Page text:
Alex Frew McMillan
As a free-lancer, he has written regularly for The New York Times, and is a contributor to TheStreet.com and Forbes. He has also written the occasional piece for publications such as The Wall Street Journal, the Financial Times, The Australian, the Economist Intelligence Unit and CNBC.
He covered the September 11, 2001 attacks for CNN, writing the first reaction to the disaster from governments around the world, and wrote a series of well-regarded stories about greater China’s property slowdown for Reuters. His real-estate coverage has explained the importance of property trends for institutional investors as well as for individual property owners. He also covered the hedge-fund industry for six years and has focused on alternative as well as personal finance.
Since moving to Hong Kong from New York City 15 years ago, he has devoted himself to coverage of Asia, writing magazine stories and analysis pieces for Asian Investor, the South China Morning Post and the Straits Times, as well as many magazines. He has also made numerous appearances on both television and radio to discuss his work.
With a South African father and British mother, he took up a Morehead Scholarship to study in the United States, one of the best-known merit scholarships in the country, offered to candidates considered to have leadership potential.
He graduated with a degree in Journalism and English from the University of North Carolina at Chapel Hill, with honors and distinction, and serves as co-chairman of the university's alumni association in Hong Kong. Besides reporting, he is also an avid tennis player, snowboarder and scuba diver, and is a PADI-certified divemaster.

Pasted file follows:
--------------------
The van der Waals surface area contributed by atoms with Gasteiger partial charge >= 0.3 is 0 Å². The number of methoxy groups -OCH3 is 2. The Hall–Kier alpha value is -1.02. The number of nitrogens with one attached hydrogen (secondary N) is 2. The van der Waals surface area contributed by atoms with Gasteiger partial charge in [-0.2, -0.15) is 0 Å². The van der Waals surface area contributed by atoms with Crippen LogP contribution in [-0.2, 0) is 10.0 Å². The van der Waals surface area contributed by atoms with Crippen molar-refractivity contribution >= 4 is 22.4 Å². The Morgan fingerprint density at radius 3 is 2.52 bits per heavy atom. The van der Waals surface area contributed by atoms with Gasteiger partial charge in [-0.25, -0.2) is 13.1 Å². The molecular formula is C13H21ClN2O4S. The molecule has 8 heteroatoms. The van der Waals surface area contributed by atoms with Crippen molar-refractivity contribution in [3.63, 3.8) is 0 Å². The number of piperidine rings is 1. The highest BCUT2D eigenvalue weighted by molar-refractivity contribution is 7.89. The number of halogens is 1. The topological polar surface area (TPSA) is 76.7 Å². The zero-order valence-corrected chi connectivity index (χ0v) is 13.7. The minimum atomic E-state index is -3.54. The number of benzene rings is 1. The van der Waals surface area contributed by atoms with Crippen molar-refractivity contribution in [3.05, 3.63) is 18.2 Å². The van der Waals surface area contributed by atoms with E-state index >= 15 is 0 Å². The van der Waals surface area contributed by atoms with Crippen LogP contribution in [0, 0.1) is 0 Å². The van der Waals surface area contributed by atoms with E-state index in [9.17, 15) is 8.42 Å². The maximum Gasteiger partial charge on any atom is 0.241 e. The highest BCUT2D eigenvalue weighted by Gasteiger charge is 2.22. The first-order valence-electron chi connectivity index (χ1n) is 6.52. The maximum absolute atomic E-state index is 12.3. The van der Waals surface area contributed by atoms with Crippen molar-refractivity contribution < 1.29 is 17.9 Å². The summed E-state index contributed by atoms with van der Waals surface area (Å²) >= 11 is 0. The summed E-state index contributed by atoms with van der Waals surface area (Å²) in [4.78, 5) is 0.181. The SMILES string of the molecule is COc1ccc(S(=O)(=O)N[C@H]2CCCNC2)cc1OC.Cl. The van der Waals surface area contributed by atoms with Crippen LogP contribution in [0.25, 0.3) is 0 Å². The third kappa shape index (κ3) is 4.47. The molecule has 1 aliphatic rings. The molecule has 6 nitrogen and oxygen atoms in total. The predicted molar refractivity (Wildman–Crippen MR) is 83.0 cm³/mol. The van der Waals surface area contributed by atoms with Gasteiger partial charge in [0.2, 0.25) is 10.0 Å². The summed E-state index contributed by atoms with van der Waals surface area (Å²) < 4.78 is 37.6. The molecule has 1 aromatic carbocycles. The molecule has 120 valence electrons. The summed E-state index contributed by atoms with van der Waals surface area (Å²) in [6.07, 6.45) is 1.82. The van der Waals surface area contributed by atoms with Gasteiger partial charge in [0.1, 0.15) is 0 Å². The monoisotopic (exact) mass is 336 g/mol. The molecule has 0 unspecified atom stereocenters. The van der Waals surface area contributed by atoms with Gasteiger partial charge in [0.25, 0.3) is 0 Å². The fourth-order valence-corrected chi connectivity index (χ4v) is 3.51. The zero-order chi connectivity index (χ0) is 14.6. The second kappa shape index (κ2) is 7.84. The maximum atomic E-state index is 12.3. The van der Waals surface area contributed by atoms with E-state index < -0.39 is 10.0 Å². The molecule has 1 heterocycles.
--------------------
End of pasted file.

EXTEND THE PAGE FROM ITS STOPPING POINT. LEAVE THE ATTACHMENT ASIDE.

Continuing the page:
Recent Articles By The Author
Five Chinese megacities are restricting movement once again, with no end to the Covid business cycle in sight.
Securities regulators on both sides agreed to a framework for U.S. inspectors to scrutinize Chinese-company books. Will what reads well on paper function properly in practice?
Asian stocks are near two-year lows, faring worse this year than their U.S. and European counterparts, with further ground to give.
Hong Kong would become the fulcrum in a system to keep Chinese companies listed on U.S. markets.
Japan's PM says his country should get back in the nuclear power generation game - a necessary step for greener energy and power self-sufficiency.
The demand for A/C in places like Chengdu and Chongqing is causing the authorities to curb electricity supply to green-energy firms, solar-panel makers and more.
The factors driving climate change are not easily quantified, or reflected in short-term market moves, though their long-term effects are pretty clear.
The tortoise of Japan may be far behind the hare in the West, but Tokyo is pacing itself for steady multiyear growth.
Poor July numbers erase hopes of a strong second half to the year, where lockdowns and the 'zero-Covid' policy have undermined confidence and activity.
Since the introduction of a detested National Security Law, more than 200,000 Hong Kongers have left, taking their wealth and skills with them.